The spring green light

Published 6:15 am Tuesday, March 20, 2018

For all you warm weather people out there, your time has come. The vernal (spring) equinox is upon us, which is the official beginning of apring, arriving this year on March 20. The event is not only a promise of warmer weather, it also plays a key role in determining what date Easter occurs, which can move around quite a bit year to year.

First let’s do the science stuff. As you know, days are longer in summer and shorter in winter because the Earth pivots on its axis as it orbits, leaning our hemisphere (the northern one) either towards the sun (summer) or away from the sun (winter). That change in the angle at which sun rays strikes the Earth determines how well it heats it up. Leaning towards the sun makes it appear higher in the sky, and the rays are more direct and warm more. Leaning away from the sun in winter makes it appear lower in the southern sky, and the warming rays strike the Earth at an angle and so don’t heat as efficiently. Twice a year though the Earth reaches a mid-way point in it pivot where the hours of daylight and darkness are the same, and these are called the equinox, which in Latin means “equality of night and day.” As you know the other equinox is in September and is called the autumnal equinox.

The end of winter was a big deal long ago when growing local food was critical to survival, and so the beginning of the growing season was celebrated all over the world. The spring equinox was a symbol of renewal and rebirth, and in Italy it was celebrated by planting garden and flower seeds, which is still a custom around Sicily. The Hindu consider the equinox as a victory of good over evil, and they celebrate it with the “festival of colors,” where participants toss bright colored powders over each other while dancing about. In Japan the spring equinox is called Shunbun no hi and is a more somber celebration, where families get together and visit ancestral graves. Lighting bonfires was a common way to celebrate the equinox in many parts of the world.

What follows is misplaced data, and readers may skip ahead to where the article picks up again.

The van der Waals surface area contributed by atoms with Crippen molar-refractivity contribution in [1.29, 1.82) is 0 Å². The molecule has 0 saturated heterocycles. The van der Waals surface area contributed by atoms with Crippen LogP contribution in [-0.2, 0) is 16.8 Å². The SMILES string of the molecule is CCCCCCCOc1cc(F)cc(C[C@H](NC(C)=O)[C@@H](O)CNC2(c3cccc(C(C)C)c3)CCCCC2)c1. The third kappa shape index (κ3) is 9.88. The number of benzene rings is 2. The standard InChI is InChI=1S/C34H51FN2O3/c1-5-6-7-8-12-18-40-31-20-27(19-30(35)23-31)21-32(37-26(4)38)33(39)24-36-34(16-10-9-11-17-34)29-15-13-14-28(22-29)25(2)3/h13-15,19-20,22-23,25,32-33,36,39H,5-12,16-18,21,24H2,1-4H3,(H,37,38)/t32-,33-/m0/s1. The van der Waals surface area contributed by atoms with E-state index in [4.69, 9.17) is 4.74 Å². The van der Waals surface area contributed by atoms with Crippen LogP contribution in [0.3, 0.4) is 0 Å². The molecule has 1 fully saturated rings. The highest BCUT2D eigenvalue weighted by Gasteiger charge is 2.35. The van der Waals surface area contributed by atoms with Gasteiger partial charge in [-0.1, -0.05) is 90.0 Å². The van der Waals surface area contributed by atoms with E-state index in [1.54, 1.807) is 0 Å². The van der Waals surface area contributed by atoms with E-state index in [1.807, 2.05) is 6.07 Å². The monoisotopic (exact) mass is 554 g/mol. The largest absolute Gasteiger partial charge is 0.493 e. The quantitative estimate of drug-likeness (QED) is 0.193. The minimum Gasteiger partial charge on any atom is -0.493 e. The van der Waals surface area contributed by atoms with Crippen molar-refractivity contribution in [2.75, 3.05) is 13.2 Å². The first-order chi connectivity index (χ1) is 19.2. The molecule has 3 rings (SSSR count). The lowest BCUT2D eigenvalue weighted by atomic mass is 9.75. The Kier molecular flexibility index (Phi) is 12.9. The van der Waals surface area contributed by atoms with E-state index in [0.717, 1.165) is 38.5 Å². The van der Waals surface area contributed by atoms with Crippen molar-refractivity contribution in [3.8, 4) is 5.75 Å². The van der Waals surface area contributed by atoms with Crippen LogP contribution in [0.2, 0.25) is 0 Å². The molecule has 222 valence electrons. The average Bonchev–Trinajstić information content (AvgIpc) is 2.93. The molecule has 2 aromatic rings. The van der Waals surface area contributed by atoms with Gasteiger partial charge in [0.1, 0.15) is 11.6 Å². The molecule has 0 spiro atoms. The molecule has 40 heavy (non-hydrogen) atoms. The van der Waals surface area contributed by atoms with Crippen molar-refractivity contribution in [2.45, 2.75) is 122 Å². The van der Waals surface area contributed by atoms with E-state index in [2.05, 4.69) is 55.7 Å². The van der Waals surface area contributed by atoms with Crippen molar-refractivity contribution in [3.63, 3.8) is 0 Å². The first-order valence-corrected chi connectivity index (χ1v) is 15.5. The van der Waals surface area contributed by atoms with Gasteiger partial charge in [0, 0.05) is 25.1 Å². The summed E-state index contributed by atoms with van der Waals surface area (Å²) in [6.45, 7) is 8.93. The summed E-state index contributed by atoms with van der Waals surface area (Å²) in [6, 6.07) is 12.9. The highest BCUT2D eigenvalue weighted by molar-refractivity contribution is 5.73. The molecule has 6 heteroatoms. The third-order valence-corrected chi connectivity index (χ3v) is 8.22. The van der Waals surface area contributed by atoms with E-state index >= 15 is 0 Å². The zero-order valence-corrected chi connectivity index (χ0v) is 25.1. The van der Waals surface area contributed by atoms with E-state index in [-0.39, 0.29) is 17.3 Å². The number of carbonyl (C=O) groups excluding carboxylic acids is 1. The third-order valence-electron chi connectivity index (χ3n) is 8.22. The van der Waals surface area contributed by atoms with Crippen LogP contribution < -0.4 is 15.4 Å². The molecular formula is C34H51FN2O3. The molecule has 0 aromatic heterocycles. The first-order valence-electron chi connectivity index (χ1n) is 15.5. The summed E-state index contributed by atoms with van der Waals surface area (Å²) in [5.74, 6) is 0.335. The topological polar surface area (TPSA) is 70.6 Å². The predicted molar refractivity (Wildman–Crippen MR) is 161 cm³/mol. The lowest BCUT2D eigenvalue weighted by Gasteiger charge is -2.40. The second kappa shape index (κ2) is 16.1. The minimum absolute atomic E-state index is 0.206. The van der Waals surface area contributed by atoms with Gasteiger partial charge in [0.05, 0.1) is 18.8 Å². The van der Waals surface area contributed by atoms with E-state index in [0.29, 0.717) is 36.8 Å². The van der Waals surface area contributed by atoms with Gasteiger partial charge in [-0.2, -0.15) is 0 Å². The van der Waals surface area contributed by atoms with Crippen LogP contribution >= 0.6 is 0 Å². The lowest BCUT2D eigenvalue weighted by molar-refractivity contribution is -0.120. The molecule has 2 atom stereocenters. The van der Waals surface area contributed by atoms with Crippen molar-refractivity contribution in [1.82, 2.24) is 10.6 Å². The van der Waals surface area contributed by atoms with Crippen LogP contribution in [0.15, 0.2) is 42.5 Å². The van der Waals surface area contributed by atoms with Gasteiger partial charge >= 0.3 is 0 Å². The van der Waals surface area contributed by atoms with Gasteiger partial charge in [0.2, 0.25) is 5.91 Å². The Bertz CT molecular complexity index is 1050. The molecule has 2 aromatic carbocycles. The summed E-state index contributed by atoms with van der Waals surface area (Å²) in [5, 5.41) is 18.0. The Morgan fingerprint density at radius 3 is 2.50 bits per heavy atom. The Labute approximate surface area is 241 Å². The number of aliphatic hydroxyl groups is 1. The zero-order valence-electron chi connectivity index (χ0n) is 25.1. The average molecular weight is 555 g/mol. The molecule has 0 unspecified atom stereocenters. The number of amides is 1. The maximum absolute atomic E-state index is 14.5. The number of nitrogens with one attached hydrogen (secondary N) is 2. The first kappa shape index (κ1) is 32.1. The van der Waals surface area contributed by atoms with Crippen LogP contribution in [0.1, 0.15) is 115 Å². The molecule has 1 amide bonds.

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Recognizing the spring equinox goes way back. The famous rocks at Stonehenge in England are over 4,000 years old and were constructed so that the sun would rise precisely between two stones on the equinox. An ancient pyramid in Mexico was designed so that on the equinox the sun would light up one edge of the pyramid that looked like a serpent, which represented the Mayan god Kukulcan.

The date to celebrate Easter is determined by the equinox. The Bible describes Jesus Christ’s death and resurrection as occurring around the time of the Jewish Passover, which was celebrated on the first full moon following the spring equinox. But there were some differing interpretations of when to celebrate Easter, with some churches celebrating it on the day of the Passover, while others celebrated it on the following Sunday. So, to clear up the confusion, Emperor Constantine I formed a council in 325 A.D., who determined that Easter would be celebrated on the first Sunday after the first full moon occurring on or after the spring equinox.

Steve Roark is a retired area forester from Tazewell, Tennessee.